Palais El Mokri–Hidden Palace of Fez

Posted in Africa, Morocco, Viv's Travels

I had read somewhere about a UNESCO World Heritage site, an old palace in Fez that could be visited, and I requested my guide take me there. But walking on the quiet edge of the Medina, on sun-drenched roads that lead up a hill overlooking a valley, I began to have my doubts: we appeared to be far afield of any popular tourist site.

And indeed we were. Nearing the palace walls, a young man walking our way inquired our purpose. He turned out to be the grandson of the man who built this palace in 1906, Si Tayeb El Mokri. The young Mokri, Said, who would be my guide, told me about his grandfather as he showed me through astonishing rooms. The grand spaces and rooms held remnants of the family’s glory days, and also of a particular moment in history–a moment when Morocco was opening up to Europe and to modernity.

Si Tayeb El Mokri was a legendary figure and a powerful man of Fez. He served as Minister of Finance to the Sultan Moulay El Hafid, and then served Sultan Mohammed V (who later became king) as Pacha (Mayor) of Casablanca from 1927 until his death in 1949. He was a sophisticated traveler who frequented the courts of Europe, and pursued his interests in art and culture. He was music lover: he was the first Moroccan to import a piano, and his four wives were musicians.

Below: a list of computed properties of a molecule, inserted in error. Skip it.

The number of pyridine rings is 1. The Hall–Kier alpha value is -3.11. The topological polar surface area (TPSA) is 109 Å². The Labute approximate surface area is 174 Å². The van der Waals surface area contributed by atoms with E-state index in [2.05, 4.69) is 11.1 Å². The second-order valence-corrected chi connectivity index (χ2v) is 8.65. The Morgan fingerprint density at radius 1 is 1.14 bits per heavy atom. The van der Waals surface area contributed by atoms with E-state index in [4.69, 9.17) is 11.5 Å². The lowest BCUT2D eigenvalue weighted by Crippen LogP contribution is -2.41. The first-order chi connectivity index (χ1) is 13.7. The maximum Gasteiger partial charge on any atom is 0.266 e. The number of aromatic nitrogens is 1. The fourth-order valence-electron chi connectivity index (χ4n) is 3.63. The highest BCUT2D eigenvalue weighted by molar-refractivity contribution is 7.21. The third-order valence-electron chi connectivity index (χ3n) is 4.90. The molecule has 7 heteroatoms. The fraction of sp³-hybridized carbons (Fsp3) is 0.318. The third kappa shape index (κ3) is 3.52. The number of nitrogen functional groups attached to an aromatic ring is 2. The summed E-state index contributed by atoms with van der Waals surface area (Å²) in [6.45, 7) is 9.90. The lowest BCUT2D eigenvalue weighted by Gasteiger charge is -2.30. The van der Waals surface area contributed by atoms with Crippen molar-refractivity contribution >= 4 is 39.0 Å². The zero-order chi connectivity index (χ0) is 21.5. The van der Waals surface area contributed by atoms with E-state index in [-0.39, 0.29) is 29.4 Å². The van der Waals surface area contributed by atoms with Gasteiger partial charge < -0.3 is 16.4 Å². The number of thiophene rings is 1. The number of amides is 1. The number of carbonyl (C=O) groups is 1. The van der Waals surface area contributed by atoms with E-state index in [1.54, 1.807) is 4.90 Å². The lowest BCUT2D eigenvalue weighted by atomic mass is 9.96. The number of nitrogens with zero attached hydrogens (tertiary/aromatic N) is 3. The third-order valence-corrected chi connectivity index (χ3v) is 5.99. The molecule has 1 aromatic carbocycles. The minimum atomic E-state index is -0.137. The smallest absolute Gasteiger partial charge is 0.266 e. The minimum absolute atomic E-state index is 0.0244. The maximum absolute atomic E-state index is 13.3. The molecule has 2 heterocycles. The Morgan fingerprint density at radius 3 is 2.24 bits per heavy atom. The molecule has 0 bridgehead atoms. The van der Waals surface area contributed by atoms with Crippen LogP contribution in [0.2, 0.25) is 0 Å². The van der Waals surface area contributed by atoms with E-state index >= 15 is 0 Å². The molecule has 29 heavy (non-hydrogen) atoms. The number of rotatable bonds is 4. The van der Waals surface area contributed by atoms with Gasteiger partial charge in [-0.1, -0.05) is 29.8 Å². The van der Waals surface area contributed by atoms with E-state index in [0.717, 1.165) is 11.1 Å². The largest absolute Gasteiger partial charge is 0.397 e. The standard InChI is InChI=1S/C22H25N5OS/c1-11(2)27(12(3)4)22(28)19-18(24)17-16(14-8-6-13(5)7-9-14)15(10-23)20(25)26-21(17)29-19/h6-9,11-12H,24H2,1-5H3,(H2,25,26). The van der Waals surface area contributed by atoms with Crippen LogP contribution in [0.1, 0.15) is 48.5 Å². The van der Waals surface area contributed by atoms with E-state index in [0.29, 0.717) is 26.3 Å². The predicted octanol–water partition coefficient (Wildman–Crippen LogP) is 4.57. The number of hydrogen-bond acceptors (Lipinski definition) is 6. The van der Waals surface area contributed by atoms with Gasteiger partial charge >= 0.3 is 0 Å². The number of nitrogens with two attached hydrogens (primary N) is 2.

The old palace displayed beautiful works of sculpted stucco, painted wooden ceilings, carved cedar wood, beautiful staircases and Murano glass windows and chandeliers. There was a grand and lovely inner courtyard. Some of the palace is the residence of family members–and in reality I probably saw relatively few of its many rooms–but it was enough for me to get a sense of the former grandeur of this place–and to imagine turn of the century life of the elite here in royal Fez. Being in the company of one of the heirs to this living history, Mr. Said Mokri, made my visit feel very special.

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